I was away for about 2.5 weeks to visit Japan, more exactly Kyoto and Tokyo. The trip was excellent, and in retrospect it was clearly a good idea to visit both cities. While Kyoto is a modern city, it still has a bit more traditional feel to things. For example, the local laws forbid building tall skyscrapers, so there aren’t much taller buildings than we have in Helsinki.
Tokyo in other hand is very modern city with lots of skyscrapers. When going to see the city view from top of Mori building in Roppongi hills, you can see the city expands in every direction to the horizon as far as you can see. There is also extremely well developed public transportation, just check the Tokyo subway map (PDF). The public transportation in Helsinki is also quite good, but Helsinki is so tiny compared to a big metropolitan city so that our subway is tiny as well – just compare the above one to the current Helsinki metro map. ^_^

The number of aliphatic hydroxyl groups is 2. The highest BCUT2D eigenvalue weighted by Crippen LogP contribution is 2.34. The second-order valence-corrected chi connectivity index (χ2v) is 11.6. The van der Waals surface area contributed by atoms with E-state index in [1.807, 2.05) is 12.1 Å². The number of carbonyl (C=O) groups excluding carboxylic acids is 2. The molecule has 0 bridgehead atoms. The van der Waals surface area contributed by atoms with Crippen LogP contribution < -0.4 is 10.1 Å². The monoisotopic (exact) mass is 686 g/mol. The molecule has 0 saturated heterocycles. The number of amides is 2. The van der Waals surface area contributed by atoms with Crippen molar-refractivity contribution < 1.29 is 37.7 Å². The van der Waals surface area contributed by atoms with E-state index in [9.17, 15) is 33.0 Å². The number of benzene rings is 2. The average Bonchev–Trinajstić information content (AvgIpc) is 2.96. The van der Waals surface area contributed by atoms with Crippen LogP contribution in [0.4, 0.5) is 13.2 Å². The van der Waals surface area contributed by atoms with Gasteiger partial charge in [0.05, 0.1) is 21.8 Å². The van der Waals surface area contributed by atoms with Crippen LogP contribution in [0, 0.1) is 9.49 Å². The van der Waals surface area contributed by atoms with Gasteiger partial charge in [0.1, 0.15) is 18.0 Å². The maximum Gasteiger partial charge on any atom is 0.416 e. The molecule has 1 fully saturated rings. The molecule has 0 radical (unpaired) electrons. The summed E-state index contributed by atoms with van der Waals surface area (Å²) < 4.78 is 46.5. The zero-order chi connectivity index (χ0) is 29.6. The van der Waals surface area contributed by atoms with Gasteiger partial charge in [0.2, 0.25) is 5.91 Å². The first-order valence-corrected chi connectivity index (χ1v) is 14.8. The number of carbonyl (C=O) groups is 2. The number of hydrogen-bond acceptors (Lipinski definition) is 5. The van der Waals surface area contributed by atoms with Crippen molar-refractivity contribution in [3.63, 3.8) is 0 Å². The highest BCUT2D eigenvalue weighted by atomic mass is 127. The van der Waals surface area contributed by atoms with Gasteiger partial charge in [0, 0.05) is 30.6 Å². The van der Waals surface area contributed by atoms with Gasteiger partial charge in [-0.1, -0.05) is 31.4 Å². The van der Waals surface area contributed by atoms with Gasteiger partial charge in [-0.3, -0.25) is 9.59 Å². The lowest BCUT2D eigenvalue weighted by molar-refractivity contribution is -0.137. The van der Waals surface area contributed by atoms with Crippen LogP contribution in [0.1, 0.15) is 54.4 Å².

Interestingly when going to USA it feels that everything is bigger. When going to Japan, it feels the opposite. Maybe that’s partly because there is a whole different class of small cars which are narrower than we’re used to. I think the average width of streets is a bit less as well. There are also typical big western cars, so there’s just more variety of different sized cars. There’s even mini garbage trucks as you can see. However, not everything is small; I think in Japan they just tend to make things small by default, but aren’t afraid of making things big when there’s a reason to do so.
Also some things seemed to be done in an opposite way of what we’ve used to. Not just the left-hand driving and walking, but cars are also almost always parked backing to parking spot so that it’s slower to park car but easy to leave. And at least in Kyoto the buses worked so that you go in from a single back door and pay when you exit through the front door. Curiously in Japanese language the verb is also put last in sentences (think of Yoda-speak).